I think that this is a good point, and I think the main point of narration is to describe the situation clearly so that the players can use that information to decide what to do.

    Although I do think that questions are a good thing, so I dont think every single detail needs to be provided ahead of time. Only the most relevant and obvious. Leaving the chance for players to ask questions is key, I think. Its often a sign that theyre engaged and want to know more.
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    Quote Originally Posted by hawkeyefan View Post
    What do you focus on with your game prep? Do you focus on creating situations or scenarios with which to engage your players? Or do you focus on how the scenarios are presented?

    Lets say you have minimal prep time for a session....you can only get so much done. What kind of prep would you typically do?
    This weekend I have found myself in exactly this situation. We have a game scheduled for tomorrow and the usual GM bowed out. The group asked me to step in. I agreed, but prior plans have given me less prep time than I would have hoped for. I'm using a modified short adventure from an issue of Pyramid magazine that seemed to fit the current position of the campaign.

    My priorities have been the following, in descending order of importance:

    1. Get the basic premise of the scenario down. Customize things such that the particular PCs in their particular spot in the campaign have a compelling reason to get involved with the adventure. Make sure there are elements that connect to the PCs both in terms of roleplaying and mechanics (i.e., have something demonic for the demon hunter to engage with).
    2. Make two handouts (a few bits of text from a ship's logbook and a scrappy map). I don't typically do this sort of thing, but I enjoy such elements as a player, so when there's an easy way to do it, I go for it.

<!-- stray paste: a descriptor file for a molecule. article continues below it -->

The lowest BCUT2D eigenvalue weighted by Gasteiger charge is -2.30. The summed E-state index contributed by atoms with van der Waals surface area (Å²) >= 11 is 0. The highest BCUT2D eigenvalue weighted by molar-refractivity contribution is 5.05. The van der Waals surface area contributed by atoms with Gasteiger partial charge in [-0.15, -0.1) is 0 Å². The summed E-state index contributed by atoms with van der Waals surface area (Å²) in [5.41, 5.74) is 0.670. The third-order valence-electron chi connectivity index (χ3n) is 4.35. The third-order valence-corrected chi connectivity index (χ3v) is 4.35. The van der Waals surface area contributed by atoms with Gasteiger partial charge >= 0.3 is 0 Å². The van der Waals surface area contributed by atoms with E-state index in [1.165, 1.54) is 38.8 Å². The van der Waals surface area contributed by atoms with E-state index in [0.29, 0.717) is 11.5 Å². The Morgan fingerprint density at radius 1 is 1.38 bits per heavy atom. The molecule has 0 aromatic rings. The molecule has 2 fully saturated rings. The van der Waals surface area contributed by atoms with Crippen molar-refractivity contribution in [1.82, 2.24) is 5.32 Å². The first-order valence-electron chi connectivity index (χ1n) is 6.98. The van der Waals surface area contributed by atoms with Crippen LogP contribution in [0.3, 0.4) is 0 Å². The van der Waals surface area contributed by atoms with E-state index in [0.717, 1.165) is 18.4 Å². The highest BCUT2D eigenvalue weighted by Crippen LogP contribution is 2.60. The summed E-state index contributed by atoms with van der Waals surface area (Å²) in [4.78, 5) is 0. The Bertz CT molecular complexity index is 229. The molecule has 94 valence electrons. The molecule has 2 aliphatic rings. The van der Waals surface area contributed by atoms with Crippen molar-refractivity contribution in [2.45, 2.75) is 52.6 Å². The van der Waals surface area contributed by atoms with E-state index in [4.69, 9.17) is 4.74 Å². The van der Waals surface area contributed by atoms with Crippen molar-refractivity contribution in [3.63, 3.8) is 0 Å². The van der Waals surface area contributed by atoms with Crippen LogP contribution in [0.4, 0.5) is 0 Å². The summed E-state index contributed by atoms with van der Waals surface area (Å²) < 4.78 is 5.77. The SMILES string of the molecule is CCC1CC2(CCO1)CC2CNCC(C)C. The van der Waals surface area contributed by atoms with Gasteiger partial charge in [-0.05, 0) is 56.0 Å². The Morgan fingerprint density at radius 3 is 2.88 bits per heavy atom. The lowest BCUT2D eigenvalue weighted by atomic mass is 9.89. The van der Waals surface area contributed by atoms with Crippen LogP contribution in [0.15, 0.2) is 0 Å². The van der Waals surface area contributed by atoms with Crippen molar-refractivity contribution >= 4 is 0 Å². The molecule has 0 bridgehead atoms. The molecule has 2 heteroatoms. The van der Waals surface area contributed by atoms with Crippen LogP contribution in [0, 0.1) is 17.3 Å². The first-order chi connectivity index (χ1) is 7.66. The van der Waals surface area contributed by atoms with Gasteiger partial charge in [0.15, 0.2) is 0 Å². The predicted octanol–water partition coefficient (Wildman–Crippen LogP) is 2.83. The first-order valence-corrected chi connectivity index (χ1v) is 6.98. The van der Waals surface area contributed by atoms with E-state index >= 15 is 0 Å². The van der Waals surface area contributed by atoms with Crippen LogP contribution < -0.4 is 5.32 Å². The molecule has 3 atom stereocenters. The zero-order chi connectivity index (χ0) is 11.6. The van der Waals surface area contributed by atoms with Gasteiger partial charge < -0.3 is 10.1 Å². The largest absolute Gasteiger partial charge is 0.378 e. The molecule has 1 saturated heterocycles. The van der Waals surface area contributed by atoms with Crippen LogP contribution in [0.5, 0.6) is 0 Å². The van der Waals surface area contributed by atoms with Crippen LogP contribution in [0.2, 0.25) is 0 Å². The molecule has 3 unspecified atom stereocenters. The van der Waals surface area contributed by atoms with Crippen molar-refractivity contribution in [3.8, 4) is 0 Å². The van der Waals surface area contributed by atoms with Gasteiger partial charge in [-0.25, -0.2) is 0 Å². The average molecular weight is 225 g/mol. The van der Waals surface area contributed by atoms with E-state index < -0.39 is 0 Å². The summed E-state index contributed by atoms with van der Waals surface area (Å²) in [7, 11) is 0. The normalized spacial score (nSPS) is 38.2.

3. Review some mechanics that might come into play that I'm rusty on.
    4. Think about various scenes (locations, really) that are likely to come into play and how I might describe them. Just jotting down some words in the margins basically.

    My sense is that by virtue of my first priority, I share some elements of @pemerton's position. (Indeed, I continue to follow this messy thread because I find the premise to be useful in terms of thinking about my own approach.) Some of my other priorities (i.e., #2 and #4), seem to veer toward the more literary camp. I don't really think of it as being "literary," in the sense of aiming for high art. The other players and I are fans of immersion, though, and I particularly enjoy vivid scenes, so I try to provide a certain level of detail and atmosphere. I find that if I wing all the setting elements, things end up too bland for my tastes. A bit of forethought gives me a chance to inject some life into it.
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  6. #1276
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    Quote Originally Posted by Aldarc View Post
    If I told the players, "You see a githyanki. It sees you and the githyanki charges at you with a knife," I suspect that in that moment the players would understand the critical part with that fictional framing of that scene without either knowing or caring what a githyanki is or its associated literature: i.e., "This damn thing is changing at me with a knife. F*ck that crap. I pull out my bow and shoot it."
    I'm okay with not knowing what a monster is if my PC also doesn't know. However, I wouldn't accept the above. I'd ask you to describe to me what it looked like. What a strange creature looks like is every bit as important to me as what it's doing, even when what it's doing is charging me.

    Does it have 2 arms? 4 arms? Claws? Hands? Does it have a mouth full of fangs or a mouth full of molars? Does it have quills on its body? What a creature looks like not only helps me visualize the scene, which is critical to me, but it also clues me in on how it may fight and possibly how to fight it.